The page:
(image credit: Israel Today / NASA)
Following in the steps of Jesus was more exciting than walking on the moon. These are the words attributed to Neil Armstrong, the first man to set foot on the moon’s surface, during a visit to Israel.
And fellow astronaut Buzz Aldrin, who accompanied him for the Apollo 11 lunar landing, was similarly taken up with a heavenly perspective. Shortly after touching down where no man had been before, he took communion with bread and wine he had carried from earth in special plastic packages, and ensured that among the first words ever spoken there were those of the Creator of the Universe, Jesus Christ, when he read a passage from John’s Gospel. (The bread and wine are symbols of the sacrifice Jesus made – through his broken body and shed blood – in dying for our sins on the cross).
Buzz had wanted to share his experience with the world at the time – back in 1969 – but NASA (the National Aeronautics and Space Administration) were embroiled in a legal controversy over broadcasting the Christian beliefs of their pilots, and he was persuaded to tone down his enthusiasm. He went ahead with the ceremony nevertheless, but with radio contact switched off.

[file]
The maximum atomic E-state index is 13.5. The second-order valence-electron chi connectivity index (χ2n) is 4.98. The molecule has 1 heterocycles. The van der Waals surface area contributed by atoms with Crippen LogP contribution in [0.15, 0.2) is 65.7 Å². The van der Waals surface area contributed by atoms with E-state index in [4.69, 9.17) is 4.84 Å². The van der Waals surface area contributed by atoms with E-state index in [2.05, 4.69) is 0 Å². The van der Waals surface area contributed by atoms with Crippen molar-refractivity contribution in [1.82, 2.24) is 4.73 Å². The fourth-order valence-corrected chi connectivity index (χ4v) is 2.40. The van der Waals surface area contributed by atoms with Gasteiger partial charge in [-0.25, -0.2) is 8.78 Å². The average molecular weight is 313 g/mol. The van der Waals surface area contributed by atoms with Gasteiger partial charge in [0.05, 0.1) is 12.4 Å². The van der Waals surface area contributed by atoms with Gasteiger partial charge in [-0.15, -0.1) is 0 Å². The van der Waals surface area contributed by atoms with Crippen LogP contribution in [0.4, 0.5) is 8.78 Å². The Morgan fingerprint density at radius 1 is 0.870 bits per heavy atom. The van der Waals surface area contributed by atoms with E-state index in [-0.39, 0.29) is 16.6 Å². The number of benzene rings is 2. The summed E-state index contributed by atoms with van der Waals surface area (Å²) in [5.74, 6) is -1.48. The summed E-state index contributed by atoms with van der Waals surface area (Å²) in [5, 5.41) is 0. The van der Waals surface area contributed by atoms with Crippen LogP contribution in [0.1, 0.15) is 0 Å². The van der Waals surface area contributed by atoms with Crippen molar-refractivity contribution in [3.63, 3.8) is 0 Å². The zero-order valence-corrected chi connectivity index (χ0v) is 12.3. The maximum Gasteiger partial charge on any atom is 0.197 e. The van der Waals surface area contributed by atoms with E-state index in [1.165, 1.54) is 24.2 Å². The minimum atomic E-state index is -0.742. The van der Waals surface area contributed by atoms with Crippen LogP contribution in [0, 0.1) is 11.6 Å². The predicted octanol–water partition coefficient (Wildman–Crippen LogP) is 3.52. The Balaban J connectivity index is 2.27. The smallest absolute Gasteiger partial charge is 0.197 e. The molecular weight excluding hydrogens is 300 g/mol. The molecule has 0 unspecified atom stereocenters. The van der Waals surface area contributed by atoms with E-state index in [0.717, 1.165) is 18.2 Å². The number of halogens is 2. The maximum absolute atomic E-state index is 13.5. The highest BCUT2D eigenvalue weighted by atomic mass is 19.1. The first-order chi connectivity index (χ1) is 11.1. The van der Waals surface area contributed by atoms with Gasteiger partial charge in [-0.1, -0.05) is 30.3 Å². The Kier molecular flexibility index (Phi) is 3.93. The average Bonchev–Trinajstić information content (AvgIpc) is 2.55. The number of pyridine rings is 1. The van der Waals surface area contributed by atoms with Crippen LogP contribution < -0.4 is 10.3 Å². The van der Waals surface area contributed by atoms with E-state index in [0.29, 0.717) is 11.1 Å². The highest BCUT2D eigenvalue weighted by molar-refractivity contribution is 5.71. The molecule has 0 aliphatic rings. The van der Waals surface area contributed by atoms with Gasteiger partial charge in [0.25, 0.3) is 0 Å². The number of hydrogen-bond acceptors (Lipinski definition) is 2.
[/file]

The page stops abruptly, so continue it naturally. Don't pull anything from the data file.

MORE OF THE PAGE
Completing a trio of famous astronauts with a strong faith in the Creator is John Glenn, who recently died, aged 95, and who was the first man to orbit the earth in space.
When Neil Armstrong visited Israel in 1994, he asked his host, archaeologist Meir Ben Dov, if there was a place where Jesus would undoubtedly have walked when he was on earth. Dov, one of the excavators of the Temple Mount, was sure that he would have used the southern steps as he walked up to the Temple. So when Armstrong got there, the man who is more famous for his statement “This is one small step for a man, one giant leap for mankind” is understood to have bent down and kissed the ground, saying that this was an even more exciting moment for him than walking on the moon.
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